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Response guidance from the MIA Public consultation on REFIT Review of Directive

06 Oct 2017

Response guidance from the MIA

Your response before 20th October is VITAL

To enter your answers and respond to this consultation will take no more than TEN minutes if you use each step of this MIA guidance as a base for your response. You could even ‘cut and paste’ some of the words we provide to reduce this time if you wish. Please email emilie.gessen@the-mia.com if you have any questions.

Please note - only responses received through this EU Commission online questionnaire will be taken into account and included in the report summarising the responses. They ask that you indicate the expected economic or social impact on your organisation’s activities and provide ‘evidence’ if possible.

Step 2 - Under ‘View the Questionnaire’…Click the link – ‘Respond to the Consultation’

Step 3
a) Read the information which is given then click … ‘next’
b) Complete Section 1. Information about you as follows...
a. Under ‘are you replying as:’ … select ‘an organisation or company’
b. Under ‘where are you based’ … chose the country of your HQ or main operations.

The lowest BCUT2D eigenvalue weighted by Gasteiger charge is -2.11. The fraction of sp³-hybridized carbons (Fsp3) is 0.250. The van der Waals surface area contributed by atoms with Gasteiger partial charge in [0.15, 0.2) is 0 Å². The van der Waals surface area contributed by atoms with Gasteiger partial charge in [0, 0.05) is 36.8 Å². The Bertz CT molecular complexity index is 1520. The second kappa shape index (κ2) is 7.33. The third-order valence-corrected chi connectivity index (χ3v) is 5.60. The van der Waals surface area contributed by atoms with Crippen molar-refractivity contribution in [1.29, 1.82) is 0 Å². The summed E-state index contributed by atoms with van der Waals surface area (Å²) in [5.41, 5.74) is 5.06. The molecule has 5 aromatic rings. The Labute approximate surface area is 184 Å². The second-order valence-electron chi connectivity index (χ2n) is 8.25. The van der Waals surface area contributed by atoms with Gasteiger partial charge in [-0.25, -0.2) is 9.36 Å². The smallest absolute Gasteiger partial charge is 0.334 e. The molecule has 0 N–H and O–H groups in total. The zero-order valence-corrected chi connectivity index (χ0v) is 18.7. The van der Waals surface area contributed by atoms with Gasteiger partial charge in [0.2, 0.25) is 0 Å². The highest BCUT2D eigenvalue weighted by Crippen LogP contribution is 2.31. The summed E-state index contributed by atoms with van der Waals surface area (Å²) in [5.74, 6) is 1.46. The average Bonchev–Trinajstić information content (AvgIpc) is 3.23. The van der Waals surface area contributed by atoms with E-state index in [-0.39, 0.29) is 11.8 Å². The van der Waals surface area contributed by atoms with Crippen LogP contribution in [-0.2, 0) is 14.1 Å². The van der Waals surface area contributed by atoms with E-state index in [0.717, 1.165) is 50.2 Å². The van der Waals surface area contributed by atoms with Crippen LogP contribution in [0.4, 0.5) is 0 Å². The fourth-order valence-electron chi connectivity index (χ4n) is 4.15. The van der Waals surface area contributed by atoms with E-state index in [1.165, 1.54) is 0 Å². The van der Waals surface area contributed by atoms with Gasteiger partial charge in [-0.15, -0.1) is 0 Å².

c. Under ‘field of activity or sector:’ … select ‘other’.... then click ‘next’
c) Under ‘Important Notice on the publishing of responses’ - select your own choice of response
d) Then click… ‘next’

Step 4
Under Section 2. ‘Your opinion’…
Scroll down through Section A to reach ‘Section B - Questions to Businesses, Business and Consumer Associations’
…continue scrolling down until you reach ‘B.2.7. SCOPE’ – and read the detail associated with the Scope section.

Step 5 - You only need to answer Questions 27, 28, 29, 30, 31and 32. Our suggested responses which cover the essential issues follow. Please change these to suit your business and add additional comments to your answers, as you wish.

Q27: Answer - ‘No… it should only apply to public roads, not private property’.